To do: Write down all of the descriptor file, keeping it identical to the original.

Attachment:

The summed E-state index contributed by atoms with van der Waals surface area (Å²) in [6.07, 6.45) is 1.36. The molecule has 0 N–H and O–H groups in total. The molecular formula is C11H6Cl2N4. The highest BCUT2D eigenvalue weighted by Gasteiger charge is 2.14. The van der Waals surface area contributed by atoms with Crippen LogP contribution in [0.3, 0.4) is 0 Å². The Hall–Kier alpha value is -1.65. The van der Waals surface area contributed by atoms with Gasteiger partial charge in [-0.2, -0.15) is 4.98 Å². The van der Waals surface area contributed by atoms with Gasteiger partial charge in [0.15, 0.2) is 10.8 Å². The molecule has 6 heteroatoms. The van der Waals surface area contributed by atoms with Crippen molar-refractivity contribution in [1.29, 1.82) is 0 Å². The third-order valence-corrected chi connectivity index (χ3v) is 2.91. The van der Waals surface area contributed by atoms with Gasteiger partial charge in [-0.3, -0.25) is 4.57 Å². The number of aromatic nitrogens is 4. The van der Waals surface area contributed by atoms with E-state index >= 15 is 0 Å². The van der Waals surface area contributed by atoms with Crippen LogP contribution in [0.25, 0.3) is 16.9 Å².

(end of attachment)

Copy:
The summed E-state index contributed by atoms with van der Waals surface area (Å²) in [6.07, 6.45) is 1.36. The molecule has 0 N–H and O–H groups in total. The molecular formula is C11H6Cl2N4. The highest BCUT2D eigenvalue weighted by Gasteiger charge is 2.14. The van der Waals surface area contributed by atoms with Crippen LogP contribution in [0.3, 0.4) is 0 Å². The Hall–Kier alpha value is -1.65. The van der Waals surface area contributed by atoms with Gasteiger partial charge in [-0.2, -0.15) is 4.98 Å². The van der Waals surface area contributed by atoms with Gasteiger partial charge in [0.15, 0.2) is 10.8 Å². The molecule has 6 heteroatoms. The van der Waals surface area contributed by atoms with Crippen molar-refractivity contribution in [1.29, 1.82) is 0 Å². The third-order valence-corrected chi connectivity index (χ3v) is 2.91. The van der Waals surface area contributed by atoms with Gasteiger partial charge in [-0.3, -0.25) is 4.57 Å². The number of aromatic nitrogens is 4. The van der Waals surface area contributed by atoms with E-state index >= 15 is 0 Å². The van der Waals surface area contributed by atoms with Crippen LogP contribution in [0.25, 0.3) is 16.9 Å².